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Disclaimer: Hi, I’m a researcher and writer. I’m not a doctor, lawyer, or businessperson. All information in my articles is sourced and referenced, and all opinions stated are mine. I am not giving anyone advise, and though I am more than happy to discuss topics, should someone have a further question or concern, they should seek guidance from a relevant professional.
For far too long the cannabis industry has lived with a dirty little secret. From the way plants are farmed and nourished, to the way the end goods are packaged, most industry practices are not environmentally friendly. This includes growing methods, nutrients, and most of all, single-use packaging. However, some companies are taking on the challenge of “going green.”
PAQcase is one cannabis brand committed to using alternative plastics for a healthier planet. PAQcase makes pre-roll packaging and doob tubes out of OceanPür, which is a proprietary blend of plastic retrieved from high seas, coastal waters and tributaries to help eliminate ocean waste.
In making the switch to alternative, eco-friendly materials, consumers and operators can join forces and position the cannabis industry to transpire as a leader in environmental sustainability.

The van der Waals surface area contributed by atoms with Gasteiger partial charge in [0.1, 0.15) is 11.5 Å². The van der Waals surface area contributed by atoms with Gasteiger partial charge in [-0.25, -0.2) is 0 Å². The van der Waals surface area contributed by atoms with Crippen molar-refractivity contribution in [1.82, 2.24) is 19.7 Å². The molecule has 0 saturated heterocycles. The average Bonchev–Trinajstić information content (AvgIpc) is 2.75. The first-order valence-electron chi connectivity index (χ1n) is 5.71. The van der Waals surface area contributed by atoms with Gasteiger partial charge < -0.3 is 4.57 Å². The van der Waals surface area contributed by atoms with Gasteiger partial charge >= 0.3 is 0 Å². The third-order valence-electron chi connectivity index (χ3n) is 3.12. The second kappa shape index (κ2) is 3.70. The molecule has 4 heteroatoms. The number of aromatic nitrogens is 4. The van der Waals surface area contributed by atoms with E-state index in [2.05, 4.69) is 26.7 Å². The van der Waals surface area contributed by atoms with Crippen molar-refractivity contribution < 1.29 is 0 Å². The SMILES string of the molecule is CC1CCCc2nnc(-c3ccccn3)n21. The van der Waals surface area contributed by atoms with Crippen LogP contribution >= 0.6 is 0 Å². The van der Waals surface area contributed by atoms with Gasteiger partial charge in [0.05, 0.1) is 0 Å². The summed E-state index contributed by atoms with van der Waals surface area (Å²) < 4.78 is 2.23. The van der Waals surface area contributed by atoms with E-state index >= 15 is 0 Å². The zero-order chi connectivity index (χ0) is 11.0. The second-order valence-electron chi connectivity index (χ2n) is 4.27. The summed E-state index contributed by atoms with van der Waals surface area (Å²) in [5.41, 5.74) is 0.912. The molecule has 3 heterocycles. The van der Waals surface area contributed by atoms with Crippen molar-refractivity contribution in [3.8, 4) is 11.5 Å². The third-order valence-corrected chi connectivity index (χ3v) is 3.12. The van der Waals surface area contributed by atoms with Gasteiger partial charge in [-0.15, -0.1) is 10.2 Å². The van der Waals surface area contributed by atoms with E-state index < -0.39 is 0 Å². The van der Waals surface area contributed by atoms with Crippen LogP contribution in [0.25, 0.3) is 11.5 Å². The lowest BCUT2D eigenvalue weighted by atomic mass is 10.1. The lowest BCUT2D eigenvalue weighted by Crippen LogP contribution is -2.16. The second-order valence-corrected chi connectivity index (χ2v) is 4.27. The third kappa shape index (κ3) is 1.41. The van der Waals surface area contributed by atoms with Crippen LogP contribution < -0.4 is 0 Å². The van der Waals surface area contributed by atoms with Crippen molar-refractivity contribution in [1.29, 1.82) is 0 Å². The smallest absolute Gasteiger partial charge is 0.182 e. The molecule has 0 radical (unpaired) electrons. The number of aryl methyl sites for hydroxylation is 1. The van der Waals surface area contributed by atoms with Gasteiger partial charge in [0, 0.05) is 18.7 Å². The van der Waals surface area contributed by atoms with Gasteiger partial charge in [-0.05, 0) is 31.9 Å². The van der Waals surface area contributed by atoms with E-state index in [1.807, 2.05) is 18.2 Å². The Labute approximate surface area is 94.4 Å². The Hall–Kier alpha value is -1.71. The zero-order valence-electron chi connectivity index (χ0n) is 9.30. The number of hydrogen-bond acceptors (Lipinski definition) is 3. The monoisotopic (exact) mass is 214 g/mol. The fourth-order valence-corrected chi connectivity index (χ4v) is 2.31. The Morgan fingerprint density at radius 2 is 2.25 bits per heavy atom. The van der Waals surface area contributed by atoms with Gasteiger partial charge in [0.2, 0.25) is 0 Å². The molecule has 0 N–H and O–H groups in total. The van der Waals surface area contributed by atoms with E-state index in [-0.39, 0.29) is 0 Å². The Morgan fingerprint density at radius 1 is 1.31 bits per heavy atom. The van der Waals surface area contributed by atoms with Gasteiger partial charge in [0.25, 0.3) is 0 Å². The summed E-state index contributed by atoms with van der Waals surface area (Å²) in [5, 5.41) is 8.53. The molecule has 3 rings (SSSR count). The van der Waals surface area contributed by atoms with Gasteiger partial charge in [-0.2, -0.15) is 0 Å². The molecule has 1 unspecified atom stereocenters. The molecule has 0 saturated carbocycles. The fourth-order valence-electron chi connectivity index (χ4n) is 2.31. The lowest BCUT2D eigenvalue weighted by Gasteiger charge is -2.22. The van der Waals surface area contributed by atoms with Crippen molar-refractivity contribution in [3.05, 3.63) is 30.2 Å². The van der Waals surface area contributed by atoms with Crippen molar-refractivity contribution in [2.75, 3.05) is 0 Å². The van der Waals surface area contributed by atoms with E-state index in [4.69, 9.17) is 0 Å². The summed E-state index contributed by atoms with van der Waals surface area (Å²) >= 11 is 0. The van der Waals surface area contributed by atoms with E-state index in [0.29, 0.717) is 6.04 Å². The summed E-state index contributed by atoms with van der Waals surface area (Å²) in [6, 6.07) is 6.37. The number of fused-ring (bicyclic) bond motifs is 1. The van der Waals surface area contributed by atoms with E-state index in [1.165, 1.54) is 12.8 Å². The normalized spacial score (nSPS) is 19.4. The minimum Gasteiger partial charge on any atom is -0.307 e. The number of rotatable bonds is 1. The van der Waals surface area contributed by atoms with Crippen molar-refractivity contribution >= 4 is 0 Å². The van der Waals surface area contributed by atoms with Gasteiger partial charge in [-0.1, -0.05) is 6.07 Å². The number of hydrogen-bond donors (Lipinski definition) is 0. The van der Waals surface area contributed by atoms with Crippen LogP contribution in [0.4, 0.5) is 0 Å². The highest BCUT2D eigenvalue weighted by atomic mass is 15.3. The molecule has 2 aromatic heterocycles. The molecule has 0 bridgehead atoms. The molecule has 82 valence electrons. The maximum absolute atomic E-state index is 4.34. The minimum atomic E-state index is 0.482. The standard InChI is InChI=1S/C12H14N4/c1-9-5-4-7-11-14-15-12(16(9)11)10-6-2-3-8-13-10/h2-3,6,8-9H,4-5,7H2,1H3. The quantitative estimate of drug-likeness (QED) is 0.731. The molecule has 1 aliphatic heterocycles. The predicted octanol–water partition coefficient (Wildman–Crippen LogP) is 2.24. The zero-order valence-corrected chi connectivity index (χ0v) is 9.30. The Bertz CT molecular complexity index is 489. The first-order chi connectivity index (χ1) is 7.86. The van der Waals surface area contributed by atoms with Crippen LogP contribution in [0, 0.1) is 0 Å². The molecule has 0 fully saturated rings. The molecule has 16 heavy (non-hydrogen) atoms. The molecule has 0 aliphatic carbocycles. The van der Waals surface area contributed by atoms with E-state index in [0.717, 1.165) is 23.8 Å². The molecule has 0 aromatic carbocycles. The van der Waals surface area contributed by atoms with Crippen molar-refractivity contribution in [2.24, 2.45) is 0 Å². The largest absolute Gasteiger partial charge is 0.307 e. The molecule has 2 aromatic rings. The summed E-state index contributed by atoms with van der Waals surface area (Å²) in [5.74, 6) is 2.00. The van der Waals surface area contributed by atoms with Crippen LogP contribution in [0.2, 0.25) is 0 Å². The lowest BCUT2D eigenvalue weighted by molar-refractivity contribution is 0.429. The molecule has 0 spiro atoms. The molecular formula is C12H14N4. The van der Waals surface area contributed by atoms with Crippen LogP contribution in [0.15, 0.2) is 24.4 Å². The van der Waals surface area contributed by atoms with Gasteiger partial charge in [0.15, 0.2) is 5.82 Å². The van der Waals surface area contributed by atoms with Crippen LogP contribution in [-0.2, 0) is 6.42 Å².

Strict Regulations Pose Challenges for Sustainability
The agricultural and retail sectors of the cannabis industry generate copious amounts of excess waste—150 tons annually, according to Spectrum News. Furthermore, because of strict regulations on cannabis, the industry produces more waste than comparative industries. The commercialization of cannabis industry has only made matters worse.
By law, cannabis retailers are required to follow stringent packaging protocols, including child-proof features, specific labeling and reliable materials. Adversely, most cannabis products are packaged in single-use plastic, which can’t be recycled. Plastic is overwhelming the planet, and most packaging used for cannabis ends up in the landfill.
Many consumers are asking about hemp-based plastic products. However, most of these are 30% hemp at best, and unfortunately in the United States, hemp plastic usually isn’t recyclable. While hemp plastic can be composted, it is nearly impossible to do so sustainably, as most hemp plastic products are made with petroleum-based plasticizers.
Reclaimed Ocean Plastic: A Smarter Choice
Plastic can be sustainable when used properly because of its durable properties. On the other hand, single-use plastics are not.PAQcase’s customizable joint case, called the JPAQ, is not only made from OceanPür plastic, but it also encourages the idea of “reduce, reuse, recycle.” Doob tubes get thrown away immediately, while consumers hold onto the JPAQ long after the joints have been smoked. One of the easiest ways to reduce waste is to reuse something. Because the JPAQ is reusable, depending on state/local law, retailers could use PAQcase products in a recycle/refill program.